Nuon -- a Dutch power company which has formed the NoordZeewind consortium together with energy giant Shell -- had otherwise considered dropping out of the EUR 200 million project when the government announced its new environmental electricity production subsidy. In the renewables support package, a new EUR 0.029/kWh tax on green power sales will be compensated for by an offshore wind production incentive of EUR 0.068/kWh (Windpower Monthly, January 2003) paid on top of the sales price. NoordZeewind had originally said it needed an incentive of least EUR 0.077/kWh to cover the financial risks of the development, which is set to be built off the Dutch coast at Egmond aan Zee. "Our initial reaction was prompted by shock," says Nuon's David Uitdenbogaard. "On further analysis and after extensive talks with the economics ministry we have concluded that the project is in fact commercially feasible," he adds.
The permit application process has continued on schedule. Since July, Nuon and Shell have conducted seabed surveys and wind measurements at the site, where water depths range from 15-20 metres. Work is also underway on the environmental impact report required for a marine construction permit, expected in early 2004, says the consortium. Construction by marine building concern Ballast Nedam would then start that year.
Nuon's resolve to continue with the NSW was welcomed by members of the cross-industry Dutch Offshore Wind Energy Converter (DOWEC) program, which installed a prototype 2.75 MW unit produced by NEG Micon at the test facilities of the Dutch Energy Research Centre (ECN) in late February. The NSW will be equipped with 36 of these variable speed, pitch controlled units. The DOWEC development group consists of NEG Micon, ECN, blade manufacturer LM Glasfiber, marine and dredging contractors Van Oord ACZ, Technical University Delft, and Ballast Nedam. For NEG Micon the onshore test is intended mainly to test maintenance ideas and other issues. At its present site, the turbine is expected to produce 8.5 million kWh a year.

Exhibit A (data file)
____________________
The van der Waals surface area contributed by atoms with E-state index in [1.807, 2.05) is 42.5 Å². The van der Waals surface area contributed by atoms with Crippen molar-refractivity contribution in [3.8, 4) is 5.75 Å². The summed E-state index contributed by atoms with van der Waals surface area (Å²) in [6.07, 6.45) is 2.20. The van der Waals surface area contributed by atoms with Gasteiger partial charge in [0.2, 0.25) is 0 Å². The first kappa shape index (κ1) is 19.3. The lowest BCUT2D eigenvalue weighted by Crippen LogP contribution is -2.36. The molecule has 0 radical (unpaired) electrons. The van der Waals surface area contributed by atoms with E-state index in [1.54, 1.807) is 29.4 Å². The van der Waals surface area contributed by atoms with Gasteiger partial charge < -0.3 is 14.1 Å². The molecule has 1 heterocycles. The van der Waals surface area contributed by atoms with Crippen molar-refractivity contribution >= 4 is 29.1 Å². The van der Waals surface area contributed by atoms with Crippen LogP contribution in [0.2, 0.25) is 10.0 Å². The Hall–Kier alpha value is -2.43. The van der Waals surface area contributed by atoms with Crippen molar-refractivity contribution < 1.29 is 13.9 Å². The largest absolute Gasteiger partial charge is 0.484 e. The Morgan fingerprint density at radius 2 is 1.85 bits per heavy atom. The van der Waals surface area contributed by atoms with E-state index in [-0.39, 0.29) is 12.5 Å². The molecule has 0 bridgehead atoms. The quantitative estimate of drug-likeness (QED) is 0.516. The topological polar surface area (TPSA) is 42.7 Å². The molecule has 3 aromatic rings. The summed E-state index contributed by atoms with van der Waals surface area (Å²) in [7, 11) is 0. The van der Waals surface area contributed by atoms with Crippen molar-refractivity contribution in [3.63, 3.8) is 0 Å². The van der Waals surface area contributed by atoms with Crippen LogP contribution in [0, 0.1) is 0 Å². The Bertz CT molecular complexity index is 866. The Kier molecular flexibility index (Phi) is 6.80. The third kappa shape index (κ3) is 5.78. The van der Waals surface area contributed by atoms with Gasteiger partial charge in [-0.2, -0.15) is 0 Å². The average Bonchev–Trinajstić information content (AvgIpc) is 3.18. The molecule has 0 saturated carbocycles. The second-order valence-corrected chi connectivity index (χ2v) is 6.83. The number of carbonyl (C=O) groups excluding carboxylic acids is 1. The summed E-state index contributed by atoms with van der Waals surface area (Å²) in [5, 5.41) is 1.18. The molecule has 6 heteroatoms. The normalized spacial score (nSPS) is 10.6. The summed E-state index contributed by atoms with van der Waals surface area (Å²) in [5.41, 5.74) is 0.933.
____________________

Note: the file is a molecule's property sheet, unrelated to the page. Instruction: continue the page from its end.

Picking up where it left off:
"At sea we are working towards 95% availability," says the ECN's Ben Hendriks. "This model assumes the continual presence of a supply ship and that most failures will be able to be dealt with by the supply ship." For a 100 MW station such as the NSW, continual service by a supply vessel is not economically realistic and availability rates are more likely to be around 90%, he says. Important factors include the likelihood of damage to cables from ships. "For the NSW we have calculated the risk at one break per 100 kilometres annually," he says. The NSW is just eight to ten kilometres off the coast.
ECN is using the prototype to try out load measurement programs and a new French-sourced glass fibre system for measuring load forces on the rotors. With a 92 metre rotor the risk of lightning strikes makes the usual copper wire measurement system too dangerous, says Hendriks. In the longer term, ECN is developing a 6 MW machine for use in a 500 MW offshore wind farm. Whether the unit will actually be produced by the development group is uncertain, but initial results of the study will be published at this month's offshore wind conference in Naples, with further results announced at the European Wind Energy Association conference in June.